|Alonso and Massa|
Today Shell offered media the opportunity to relive the budding years of Formula One, taking over a 1950s cinema in Malmedy for a special screening of its ‘1955 Belgian Grand Prix’ film.
Scuderia Ferrari official drivers Fernando Alonso and Felipe Massa joined guests at the retro venue to be immersed in a bygone era, surrounded by vintage 1950s cars, traditional cocktails and a boogie-woogie band in the evocative setting.
The Scuderia Ferrari drivers swapped their modern race suits for 1950s drivers outfits to give media a one-off photo opportunity before ushering guests into the theatre for the screening of the ‘1955 Belgian Grand Prix’ film – celebrating over 60 years of the Shell technical partnership with Ferrari in Formula One.
The two companies first joined forces to contest the inaugural Formula One World Championship together in 1950, a season that marked the beginning of a new era in global motorsport. Since then the collaboration has become one of the most long-standing and successful partnerships in the history of motorsport, contesting over 500 races together and winning 12 Drivers’ Championships and 10 Constructors’ Championships.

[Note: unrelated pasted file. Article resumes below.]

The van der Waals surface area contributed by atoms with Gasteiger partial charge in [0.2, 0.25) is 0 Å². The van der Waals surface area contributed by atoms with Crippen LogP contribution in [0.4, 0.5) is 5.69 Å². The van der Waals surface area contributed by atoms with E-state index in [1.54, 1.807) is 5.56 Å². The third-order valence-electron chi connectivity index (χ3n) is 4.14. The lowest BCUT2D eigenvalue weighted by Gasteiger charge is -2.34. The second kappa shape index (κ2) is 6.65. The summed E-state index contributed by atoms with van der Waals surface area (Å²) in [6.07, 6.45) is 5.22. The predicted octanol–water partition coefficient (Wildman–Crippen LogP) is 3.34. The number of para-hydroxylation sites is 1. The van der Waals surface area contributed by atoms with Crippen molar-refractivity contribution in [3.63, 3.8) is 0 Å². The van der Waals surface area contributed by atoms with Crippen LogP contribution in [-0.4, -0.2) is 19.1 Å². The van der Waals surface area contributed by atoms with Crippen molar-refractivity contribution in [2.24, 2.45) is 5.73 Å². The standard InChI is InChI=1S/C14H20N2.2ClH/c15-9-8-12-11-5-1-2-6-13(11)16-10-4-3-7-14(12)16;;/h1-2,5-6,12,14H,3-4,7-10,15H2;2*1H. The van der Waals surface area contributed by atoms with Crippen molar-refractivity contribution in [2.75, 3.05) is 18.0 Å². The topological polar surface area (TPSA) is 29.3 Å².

“We are very proud of our partnership with Ferrari and this event is a fantastic opportunity for us to showcase where our shared history began," commented Richard Bracewell, Shell Global Sponsorships Manager. “We have been working together for over 60 years and, although many things have changed in that time, the importance of this partnership to us is as great now as it was then."
With a period band setting the scene, guests were transported back in time to the early years of Formula One, taking in the sights, sounds, smells and feel of the young World Championship. Cocktails in hand, guests were free to explore the selection of classic 1950s cars, including a Ferrari 250 GT Boano, an Alfa Romeo Giulietta Spider Veloce, a Lancia Aurelia B24 Spider and a Fiat 600 Multipla.
As 1950s policemen walked the beat and grease-stained mechanics tinkered with the cars, members of the media were invited to bring the ‘50s setting to life by dressing in period clothing, with leather jackets, bow ties and fedoras proving the fashion hits of the day.